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Title: A study of anaerobic corrosion behaviour of carbon steel in a Canadian used nuclear fuel repository
Author: Kwong, Gloria
ISNI:       0000 0004 2741 8888
Awarding Body: Imperial College London
Current Institution: Imperial College London
Date of Award: 2013
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The Canadian nuclear waste management concept envisages using carbon steel as a primary engineered barrier for isolating nuclear waste in a deep geological repository (DGR) located in sedimentary rock. Steel corrosion in anticipated repository environments has been studied, but was mostly focused in two main areas: (i) aerobic or oxygen containing environments (both in vapour and liquid phases); and (ii) anaerobic, solution environments. The atmospheric corrosion behaviour of steel in a humid, anaerobic or anoxic environment, is a new topic, with virtually no published data to on which to rely. This study was undertaken to improve the existing knowledge of anaerobic, atmospheric corrosion of carbon steel. Atmospheric corrosion testing was conducted on carbon steel wires in anoxic atmospheres at various temperature and relative humidity (30-100% RH), with and without sodium chloride (NaCl) contamination of the wire surfaces. Hydrogen evolved from corrosion was monitored and converted to an estimated corrosion rate. With salt on wire surfaces, sustained final corrosion rates in the range of 0.01 to 0.8 μm·y-1 were observed over test durations of 935 to 1725 hours. Without salt contamination, the corrosion rates are very low, and can only be detected using a solid-state electrochemical hydrogen sensor. The hydrogen sensor can detect the pressure increase down to a limit of ca. 0.1 Pa, corresponding (depending on the exact procedure) to a corrosion rate as low as ca. 0.0001 μm·y-1. The estimated corrosion rates for the degreased and pickled wires were found to be < 0.01 μm·y-1. In parallel with the corrosion experiments, corrosion product surface analyses were performed using different techniques. Oxides formed on steel surfaces consist mostly of the mixed Fe2+/Fe3+ spinel oxide Fe3O4. The experimental results of this study will be applied to assess the corrosion behaviour of carbon steel containers during the anoxic, unsaturated phase of a deep geological repository in Canadian sedimentary rock.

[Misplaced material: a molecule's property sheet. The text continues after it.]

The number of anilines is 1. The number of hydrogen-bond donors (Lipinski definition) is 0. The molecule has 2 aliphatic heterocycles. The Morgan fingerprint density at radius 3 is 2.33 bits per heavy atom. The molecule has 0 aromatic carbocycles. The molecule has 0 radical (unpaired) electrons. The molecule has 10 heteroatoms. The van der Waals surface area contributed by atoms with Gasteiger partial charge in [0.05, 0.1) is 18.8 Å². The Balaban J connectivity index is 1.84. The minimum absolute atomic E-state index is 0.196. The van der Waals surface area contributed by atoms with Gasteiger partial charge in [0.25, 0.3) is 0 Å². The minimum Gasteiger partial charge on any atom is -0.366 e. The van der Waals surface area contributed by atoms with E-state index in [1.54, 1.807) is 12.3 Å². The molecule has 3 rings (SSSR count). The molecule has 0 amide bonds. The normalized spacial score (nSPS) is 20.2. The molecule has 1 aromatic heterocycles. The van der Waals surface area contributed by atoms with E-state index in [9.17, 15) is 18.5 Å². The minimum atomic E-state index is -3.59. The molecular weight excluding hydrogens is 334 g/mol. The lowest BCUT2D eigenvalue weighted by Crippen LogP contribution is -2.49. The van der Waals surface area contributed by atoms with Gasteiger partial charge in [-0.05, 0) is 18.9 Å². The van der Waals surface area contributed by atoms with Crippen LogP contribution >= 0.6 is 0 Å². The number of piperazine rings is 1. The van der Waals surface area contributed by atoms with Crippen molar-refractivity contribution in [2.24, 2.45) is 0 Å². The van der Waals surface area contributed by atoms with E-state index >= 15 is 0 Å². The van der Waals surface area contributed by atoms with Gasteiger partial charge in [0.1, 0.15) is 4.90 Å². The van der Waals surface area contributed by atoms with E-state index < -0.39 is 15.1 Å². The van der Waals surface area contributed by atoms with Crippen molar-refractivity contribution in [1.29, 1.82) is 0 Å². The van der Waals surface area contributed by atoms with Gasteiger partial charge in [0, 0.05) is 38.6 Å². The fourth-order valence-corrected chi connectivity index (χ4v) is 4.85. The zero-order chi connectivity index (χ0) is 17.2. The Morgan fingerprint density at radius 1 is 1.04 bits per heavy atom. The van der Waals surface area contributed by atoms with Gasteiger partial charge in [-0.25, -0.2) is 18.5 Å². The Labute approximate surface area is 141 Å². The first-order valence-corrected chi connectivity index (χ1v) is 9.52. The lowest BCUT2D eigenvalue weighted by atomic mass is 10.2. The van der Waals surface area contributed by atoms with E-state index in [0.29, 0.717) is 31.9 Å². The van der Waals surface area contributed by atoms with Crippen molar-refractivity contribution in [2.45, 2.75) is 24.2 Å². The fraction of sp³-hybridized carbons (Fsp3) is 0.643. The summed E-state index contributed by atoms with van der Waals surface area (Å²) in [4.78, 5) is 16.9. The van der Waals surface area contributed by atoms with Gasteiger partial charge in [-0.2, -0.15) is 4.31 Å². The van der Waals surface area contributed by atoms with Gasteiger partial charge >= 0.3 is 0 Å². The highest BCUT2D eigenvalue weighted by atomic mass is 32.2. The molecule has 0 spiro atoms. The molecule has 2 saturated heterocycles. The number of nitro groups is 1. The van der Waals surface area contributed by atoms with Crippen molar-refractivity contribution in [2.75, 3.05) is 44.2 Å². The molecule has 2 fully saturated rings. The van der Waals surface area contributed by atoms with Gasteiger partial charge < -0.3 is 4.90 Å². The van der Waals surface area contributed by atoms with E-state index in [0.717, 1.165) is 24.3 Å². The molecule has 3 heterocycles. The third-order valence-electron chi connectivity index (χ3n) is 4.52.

Supervisor: Newman, Roger ; Ryan, Mary ; Brennenstuhl, Alex Sponsor: Not available
Qualification Name: Thesis (Ph.D.) Qualification Level: Doctoral